Turkey vote plan vetoed

President vetoes reform that would have let people directly elect head of state.

    Sezer's veto of the proposed reform had
    been widely expected [EPA] 


    Your Views

    "Whatever system the Turkish majority want should be done through elections"

    Baz, Vancouver, Canada

    Send us your views

    Plans for Turkey's president to be directly elected by the people for a five-year term, and renewable for a further five years, were backed earlier in May by more than two-thirds of members in the 550-seat assembly.
     
    The ruling AK Party tried to push through the reform in a direct appeal to voters after Abdullah Gul, Turkey's foreign minister and the party's presidential candidate, failed to secure parliament's backing to become president.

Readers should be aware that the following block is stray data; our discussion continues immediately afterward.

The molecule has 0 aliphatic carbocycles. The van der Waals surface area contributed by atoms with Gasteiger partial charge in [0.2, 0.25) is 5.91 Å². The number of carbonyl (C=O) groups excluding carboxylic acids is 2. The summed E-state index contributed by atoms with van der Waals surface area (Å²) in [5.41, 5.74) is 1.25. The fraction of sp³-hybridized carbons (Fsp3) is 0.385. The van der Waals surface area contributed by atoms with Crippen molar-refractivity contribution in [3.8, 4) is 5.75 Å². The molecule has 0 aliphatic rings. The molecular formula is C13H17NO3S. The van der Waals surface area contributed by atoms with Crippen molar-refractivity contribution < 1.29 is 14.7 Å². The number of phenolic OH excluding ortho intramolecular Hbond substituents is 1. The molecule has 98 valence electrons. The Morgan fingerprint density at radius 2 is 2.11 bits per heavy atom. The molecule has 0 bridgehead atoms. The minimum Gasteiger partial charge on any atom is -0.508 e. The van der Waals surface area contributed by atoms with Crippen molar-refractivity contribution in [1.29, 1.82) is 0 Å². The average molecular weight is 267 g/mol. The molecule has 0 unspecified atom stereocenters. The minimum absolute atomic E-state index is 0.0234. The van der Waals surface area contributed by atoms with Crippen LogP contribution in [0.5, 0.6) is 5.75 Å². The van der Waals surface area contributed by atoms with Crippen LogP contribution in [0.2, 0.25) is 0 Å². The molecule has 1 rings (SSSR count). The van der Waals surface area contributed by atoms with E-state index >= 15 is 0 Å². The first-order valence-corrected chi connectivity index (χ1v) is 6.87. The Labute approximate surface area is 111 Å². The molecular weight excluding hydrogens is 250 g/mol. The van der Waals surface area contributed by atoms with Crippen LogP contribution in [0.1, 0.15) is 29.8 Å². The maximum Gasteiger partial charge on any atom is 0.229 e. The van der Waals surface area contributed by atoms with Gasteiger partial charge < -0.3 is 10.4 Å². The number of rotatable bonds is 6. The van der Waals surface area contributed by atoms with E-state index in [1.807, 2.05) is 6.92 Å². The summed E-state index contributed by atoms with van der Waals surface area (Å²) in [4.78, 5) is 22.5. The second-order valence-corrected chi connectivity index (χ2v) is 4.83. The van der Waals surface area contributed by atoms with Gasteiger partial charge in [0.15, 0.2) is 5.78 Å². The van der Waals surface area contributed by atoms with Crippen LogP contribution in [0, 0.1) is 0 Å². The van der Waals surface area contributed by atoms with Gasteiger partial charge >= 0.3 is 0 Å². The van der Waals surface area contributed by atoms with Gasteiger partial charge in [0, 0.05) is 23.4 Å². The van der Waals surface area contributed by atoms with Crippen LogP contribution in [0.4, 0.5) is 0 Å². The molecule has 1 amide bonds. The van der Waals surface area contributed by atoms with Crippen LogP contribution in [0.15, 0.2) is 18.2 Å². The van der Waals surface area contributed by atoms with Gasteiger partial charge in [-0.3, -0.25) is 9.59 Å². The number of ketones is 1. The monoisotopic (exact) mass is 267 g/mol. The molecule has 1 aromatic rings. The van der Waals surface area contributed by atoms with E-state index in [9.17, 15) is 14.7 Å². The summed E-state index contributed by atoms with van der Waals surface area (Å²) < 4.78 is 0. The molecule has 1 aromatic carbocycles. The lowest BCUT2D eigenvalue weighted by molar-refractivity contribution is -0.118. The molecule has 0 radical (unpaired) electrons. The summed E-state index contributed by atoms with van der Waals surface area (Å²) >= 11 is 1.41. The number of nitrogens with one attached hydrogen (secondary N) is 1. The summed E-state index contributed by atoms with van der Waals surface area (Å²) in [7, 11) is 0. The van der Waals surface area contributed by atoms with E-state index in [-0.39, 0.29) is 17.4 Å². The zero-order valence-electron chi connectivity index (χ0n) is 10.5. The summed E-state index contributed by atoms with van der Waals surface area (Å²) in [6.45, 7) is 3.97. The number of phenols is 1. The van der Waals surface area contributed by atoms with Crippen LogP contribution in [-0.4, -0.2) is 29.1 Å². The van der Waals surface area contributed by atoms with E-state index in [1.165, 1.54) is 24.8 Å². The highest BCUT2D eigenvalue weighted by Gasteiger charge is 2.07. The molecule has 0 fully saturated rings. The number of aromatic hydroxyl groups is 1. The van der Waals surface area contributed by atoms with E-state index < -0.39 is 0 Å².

Recept Tayyip Erdogan, the Turkish prime minister, had already said that his government would push the planned reform through parliament, unchanged, for a second time if Sezer vetoed the law, possibly opening the way for a referendum on the subject.
     
    Sezer cannot veto legislation a second time if it is unchanged; he must either approve the law or call a referendum.

    SOURCE: Agencies


    YOU MIGHT ALSO LIKE

    Interactive: Coding like a girl

    Interactive: Coding like a girl

    What obstacles do young women in technology have to overcome to achieve their dreams? Play this retro game to find out.

    Heron Gate mass eviction: 'We never expected this in Canada'

    Hundreds face mass eviction in Canada's capital

    About 150 homes in one of Ottawa's most diverse and affordable communities are expected to be torn down in coming months

    I remember the day … I designed the Nigerian flag

    I remember the day … I designed the Nigerian flag

    In 1959, a year before Nigeria's independence, a 23-year-old student helped colour the country's identity.